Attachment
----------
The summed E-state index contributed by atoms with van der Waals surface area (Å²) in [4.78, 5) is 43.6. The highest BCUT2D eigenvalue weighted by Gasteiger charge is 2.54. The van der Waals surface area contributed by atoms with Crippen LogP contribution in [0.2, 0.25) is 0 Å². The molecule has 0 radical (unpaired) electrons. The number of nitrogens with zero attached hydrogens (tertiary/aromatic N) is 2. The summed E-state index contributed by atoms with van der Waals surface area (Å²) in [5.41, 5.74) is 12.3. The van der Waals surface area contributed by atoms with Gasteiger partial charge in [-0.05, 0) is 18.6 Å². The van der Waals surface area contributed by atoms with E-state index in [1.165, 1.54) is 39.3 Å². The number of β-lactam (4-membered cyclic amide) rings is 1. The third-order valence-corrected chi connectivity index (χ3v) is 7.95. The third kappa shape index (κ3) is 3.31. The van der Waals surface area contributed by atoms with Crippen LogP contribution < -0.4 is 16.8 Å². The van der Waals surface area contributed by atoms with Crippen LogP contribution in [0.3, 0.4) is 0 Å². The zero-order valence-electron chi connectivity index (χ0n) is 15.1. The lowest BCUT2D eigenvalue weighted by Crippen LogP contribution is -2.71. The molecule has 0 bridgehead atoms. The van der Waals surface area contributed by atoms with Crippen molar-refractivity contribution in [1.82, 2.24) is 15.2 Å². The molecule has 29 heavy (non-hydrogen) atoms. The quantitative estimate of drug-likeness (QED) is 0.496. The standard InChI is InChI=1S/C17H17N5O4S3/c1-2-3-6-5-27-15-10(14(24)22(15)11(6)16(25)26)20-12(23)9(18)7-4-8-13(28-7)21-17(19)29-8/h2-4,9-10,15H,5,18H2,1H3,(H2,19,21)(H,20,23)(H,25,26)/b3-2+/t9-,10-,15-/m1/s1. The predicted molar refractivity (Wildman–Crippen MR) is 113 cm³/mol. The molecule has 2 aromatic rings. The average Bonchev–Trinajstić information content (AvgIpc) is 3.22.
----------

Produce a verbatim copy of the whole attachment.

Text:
The summed E-state index contributed by atoms with van der Waals surface area (Å²) in [4.78, 5) is 43.6. The highest BCUT2D eigenvalue weighted by Gasteiger charge is 2.54. The van der Waals surface area contributed by atoms with Crippen LogP contribution in [0.2, 0.25) is 0 Å². The molecule has 0 radical (unpaired) electrons. The number of nitrogens with zero attached hydrogens (tertiary/aromatic N) is 2. The summed E-state index contributed by atoms with van der Waals surface area (Å²) in [5.41, 5.74) is 12.3. The van der Waals surface area contributed by atoms with Gasteiger partial charge in [-0.05, 0) is 18.6 Å². The van der Waals surface area contributed by atoms with E-state index in [1.165, 1.54) is 39.3 Å². The number of β-lactam (4-membered cyclic amide) rings is 1. The third-order valence-corrected chi connectivity index (χ3v) is 7.95. The third kappa shape index (κ3) is 3.31. The van der Waals surface area contributed by atoms with Crippen LogP contribution < -0.4 is 16.8 Å². The van der Waals surface area contributed by atoms with Crippen LogP contribution in [0.3, 0.4) is 0 Å². The zero-order valence-electron chi connectivity index (χ0n) is 15.1. The lowest BCUT2D eigenvalue weighted by Crippen LogP contribution is -2.71. The molecule has 0 bridgehead atoms. The van der Waals surface area contributed by atoms with Crippen molar-refractivity contribution in [1.82, 2.24) is 15.2 Å². The molecule has 29 heavy (non-hydrogen) atoms. The quantitative estimate of drug-likeness (QED) is 0.496. The standard InChI is InChI=1S/C17H17N5O4S3/c1-2-3-6-5-27-15-10(14(24)22(15)11(6)16(25)26)20-12(23)9(18)7-4-8-13(28-7)21-17(19)29-8/h2-4,9-10,15H,5,18H2,1H3,(H2,19,21)(H,20,23)(H,25,26)/b3-2+/t9-,10-,15-/m1/s1. The predicted molar refractivity (Wildman–Crippen MR) is 113 cm³/mol. The molecule has 2 aromatic rings. The average Bonchev–Trinajstić information content (AvgIpc) is 3.22.